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20. Re: Morning Consolidation Nov 22, 2013, 14:01 Pigeon
 
Creston wrote on Nov 22, 2013, 13:37:
Panickd wrote on Nov 22, 2013, 13:31:
Creston wrote on Nov 22, 2013, 12:51:
As of yet, there is no known fix for Xbox One's bricked by the E100 error.

Ouuuuuccchhh... Yay, I spent 500 bucks on a new console, I'm gonna have so much fun!
"E100 Please send your console in for repair."

We need to see video of people's reactions after that. I wonder if some people will literally explode.

It's funny, in my ~ 25 years of PC gaming, I've never had a bricked PC.

What constitutes being "bricked" in the PC world? I've blown video cards, CPUs, memory chips, power supplies, had a few hard drives die and blew a motherboard once all of which brought my PC gaming to an end at the time for a minimum of several hours. Admittedly some of that was my fault for using parts beyond their specifications but some of it just died of it's own accord. But at any rate at least some of the parts could have been said to be "bricked".

Well, that's a part that dies, and you can just swap out a part. (Good luck doing that on a console). I was more referring to applying an update and bam, PC is dead, and you can't do shit except send it in for repairs.

I've had a few parts die on me, memory once, a hard disk once, and a power supply, but that's been it. Been kinda fortunate, I guess. (KNOCK ON WOOD!!!!!!!!!!!)

I've heard of laptops and even PC components getting bricked from BIOS or firmware updates, but often there's a way to reverse those that doesn't involve sending it in. I'd be plenty mad if I got a new system and it bricked the day I bought it.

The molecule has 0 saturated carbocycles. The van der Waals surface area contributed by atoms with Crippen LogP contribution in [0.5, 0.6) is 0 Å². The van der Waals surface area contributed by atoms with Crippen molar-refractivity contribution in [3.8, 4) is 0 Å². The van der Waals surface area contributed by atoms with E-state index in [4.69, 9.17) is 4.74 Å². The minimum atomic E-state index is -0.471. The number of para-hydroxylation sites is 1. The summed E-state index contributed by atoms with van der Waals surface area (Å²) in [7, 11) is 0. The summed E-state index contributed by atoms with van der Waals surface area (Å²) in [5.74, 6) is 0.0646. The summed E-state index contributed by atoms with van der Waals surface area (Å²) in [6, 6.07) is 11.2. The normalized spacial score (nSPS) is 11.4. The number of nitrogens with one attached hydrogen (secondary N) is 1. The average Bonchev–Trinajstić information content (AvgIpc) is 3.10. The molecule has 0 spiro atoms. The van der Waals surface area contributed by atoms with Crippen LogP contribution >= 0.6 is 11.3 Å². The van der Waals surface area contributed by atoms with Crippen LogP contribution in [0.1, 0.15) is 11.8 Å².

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19. Re: Morning Consolidation Nov 22, 2013, 13:37 Creston
 
Panickd wrote on Nov 22, 2013, 13:31:
Creston wrote on Nov 22, 2013, 12:51:
As of yet, there is no known fix for Xbox One's bricked by the E100 error.

Ouuuuuccchhh... Yay, I spent 500 bucks on a new console, I'm gonna have so much fun!
"E100 Please send your console in for repair."

We need to see video of people's reactions after that. I wonder if some people will literally explode.

It's funny, in my ~ 25 years of PC gaming, I've never had a bricked PC.

What constitutes being "bricked" in the PC world? I've blown video cards, CPUs, memory chips, power supplies, had a few hard drives die and blew a motherboard once all of which brought my PC gaming to an end at the time for a minimum of several hours. Admittedly some of that was my fault for using parts beyond their specifications but some of it just died of it's own accord. But at any rate at least some of the parts could have been said to be "bricked".